Program focuses on student identity, social justice and change
With a focus on systematic change and social justice, a new Master of Arts in Higher Education Leadership program will begin in the fall.
Building off Hobart and William Smith’s robust Educational Studies major and Teacher Education Program, the two-year master’s program analyzes and critiques the histories and policies of higher education, identifies the ways in which students can act on their personal commitments to diversity, equity and inclusion, and creates opportunities to investigate leadership and innovation techniques. Students will leave the program with a holistic knowledge of contemporary undergraduate student experiences, how higher education policies affect those experiences and how to create solutions to resolve issues surrounding policies.
Unlike other education leadership programs, the HWS Master of Arts focuses on leadership for tight-knit, liberal arts college settings.
“We want this program to be out in front and ready professionals to support contemporary college students,” says Amy Forbes, the director of the Centennial Center and the chair of the new program.
A key part of the program is the graduate assistantship. To gain professional, hands-on experience that prepares them for future careers, students can apply for competitive assistantships that will allow them to embed within HWS offices including Residential Life, Student Engagement and Admissions. In return, students who earn a graduate assistantship will receive free tuition and a $20,000 stipend. There are currently seven graduate assistantships available for the fall 2022 semester.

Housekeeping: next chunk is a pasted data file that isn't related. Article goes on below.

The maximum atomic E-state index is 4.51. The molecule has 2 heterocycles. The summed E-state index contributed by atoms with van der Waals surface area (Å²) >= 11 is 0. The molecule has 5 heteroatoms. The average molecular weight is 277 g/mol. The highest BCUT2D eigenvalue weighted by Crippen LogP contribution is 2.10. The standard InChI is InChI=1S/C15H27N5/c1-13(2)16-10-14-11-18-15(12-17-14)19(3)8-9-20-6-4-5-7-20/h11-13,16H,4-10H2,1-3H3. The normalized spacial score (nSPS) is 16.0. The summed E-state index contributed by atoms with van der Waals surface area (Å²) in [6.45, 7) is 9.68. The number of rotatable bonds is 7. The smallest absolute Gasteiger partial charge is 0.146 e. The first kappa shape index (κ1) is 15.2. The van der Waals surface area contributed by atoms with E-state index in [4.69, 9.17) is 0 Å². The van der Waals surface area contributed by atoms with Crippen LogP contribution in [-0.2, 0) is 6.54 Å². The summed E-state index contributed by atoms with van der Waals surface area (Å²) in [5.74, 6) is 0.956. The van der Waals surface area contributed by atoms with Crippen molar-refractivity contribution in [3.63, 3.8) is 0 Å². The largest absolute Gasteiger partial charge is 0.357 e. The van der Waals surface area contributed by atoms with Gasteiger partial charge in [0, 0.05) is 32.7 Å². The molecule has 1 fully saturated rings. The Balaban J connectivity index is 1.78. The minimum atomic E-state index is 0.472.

“Much of leadership in higher education is creative problem-solving,” says Associate Provost for Curricular Initiatives and Development and Professor of Education Jamie MaKinster. “But in order to address problems effectively, one needs to have a strong understanding of the context, the people involved, and the resources at hand. By immersing students in a combination of courses and applied experiences, students in the program will develop their ability to think on their feet and work with others, leading to productive and viable programs or solutions.”
Courses include “Student Identity, Development and Belonging,” which reviews and deconstructs long held theories of college students’ experiences and “History of Disability in Higher Education,” which looks at disability on college campuses through a social justice lens. Other course topics include the history and politics of higher education, higher education administration leadership and student identities.
Upon graduation, students will be ready for a variety of entry-level and middle-management positions in college or university settings such as student affairs, service learning, athletics and advancement or with policymaking organizations.